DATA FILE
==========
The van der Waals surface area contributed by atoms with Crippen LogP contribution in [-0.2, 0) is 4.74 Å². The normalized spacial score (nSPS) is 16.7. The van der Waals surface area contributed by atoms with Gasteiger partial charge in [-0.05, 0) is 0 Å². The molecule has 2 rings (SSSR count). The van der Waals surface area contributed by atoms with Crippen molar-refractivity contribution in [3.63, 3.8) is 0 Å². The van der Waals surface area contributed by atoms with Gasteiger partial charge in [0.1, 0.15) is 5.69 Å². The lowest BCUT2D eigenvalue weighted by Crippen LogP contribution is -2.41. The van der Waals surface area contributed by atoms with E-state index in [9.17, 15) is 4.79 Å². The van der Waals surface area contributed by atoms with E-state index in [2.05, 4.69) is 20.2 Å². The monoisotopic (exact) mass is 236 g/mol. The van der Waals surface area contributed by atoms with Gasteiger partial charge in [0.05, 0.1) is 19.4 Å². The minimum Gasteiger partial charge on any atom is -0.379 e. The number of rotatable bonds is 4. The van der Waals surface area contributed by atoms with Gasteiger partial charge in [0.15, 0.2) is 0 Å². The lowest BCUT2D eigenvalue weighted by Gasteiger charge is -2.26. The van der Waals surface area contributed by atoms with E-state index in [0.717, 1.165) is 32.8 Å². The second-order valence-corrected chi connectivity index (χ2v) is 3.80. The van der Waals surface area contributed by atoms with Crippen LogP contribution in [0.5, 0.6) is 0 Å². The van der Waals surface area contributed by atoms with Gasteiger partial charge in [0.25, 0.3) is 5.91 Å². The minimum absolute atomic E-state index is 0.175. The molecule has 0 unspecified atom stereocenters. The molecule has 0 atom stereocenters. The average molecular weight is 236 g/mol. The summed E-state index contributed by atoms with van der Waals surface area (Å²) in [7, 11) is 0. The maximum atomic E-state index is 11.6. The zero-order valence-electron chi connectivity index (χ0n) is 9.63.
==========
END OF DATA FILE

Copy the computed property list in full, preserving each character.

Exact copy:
The van der Waals surface area contributed by atoms with Crippen LogP contribution in [-0.2, 0) is 4.74 Å². The normalized spacial score (nSPS) is 16.7. The van der Waals surface area contributed by atoms with Gasteiger partial charge in [-0.05, 0) is 0 Å². The molecule has 2 rings (SSSR count). The van der Waals surface area contributed by atoms with Crippen molar-refractivity contribution in [3.63, 3.8) is 0 Å². The van der Waals surface area contributed by atoms with Gasteiger partial charge in [0.1, 0.15) is 5.69 Å². The lowest BCUT2D eigenvalue weighted by Crippen LogP contribution is -2.41. The van der Waals surface area contributed by atoms with E-state index in [9.17, 15) is 4.79 Å². The van der Waals surface area contributed by atoms with E-state index in [2.05, 4.69) is 20.2 Å². The monoisotopic (exact) mass is 236 g/mol. The van der Waals surface area contributed by atoms with Gasteiger partial charge in [0.05, 0.1) is 19.4 Å². The minimum Gasteiger partial charge on any atom is -0.379 e. The number of rotatable bonds is 4. The van der Waals surface area contributed by atoms with Gasteiger partial charge in [0.15, 0.2) is 0 Å². The lowest BCUT2D eigenvalue weighted by Gasteiger charge is -2.26. The van der Waals surface area contributed by atoms with E-state index in [0.717, 1.165) is 32.8 Å². The second-order valence-corrected chi connectivity index (χ2v) is 3.80. The van der Waals surface area contributed by atoms with Crippen LogP contribution in [0.5, 0.6) is 0 Å². The van der Waals surface area contributed by atoms with Gasteiger partial charge in [0.25, 0.3) is 5.91 Å². The minimum absolute atomic E-state index is 0.175. The molecule has 0 unspecified atom stereocenters. The molecule has 0 atom stereocenters. The average molecular weight is 236 g/mol. The summed E-state index contributed by atoms with van der Waals surface area (Å²) in [7, 11) is 0. The maximum atomic E-state index is 11.6. The zero-order valence-electron chi connectivity index (χ0n) is 9.63.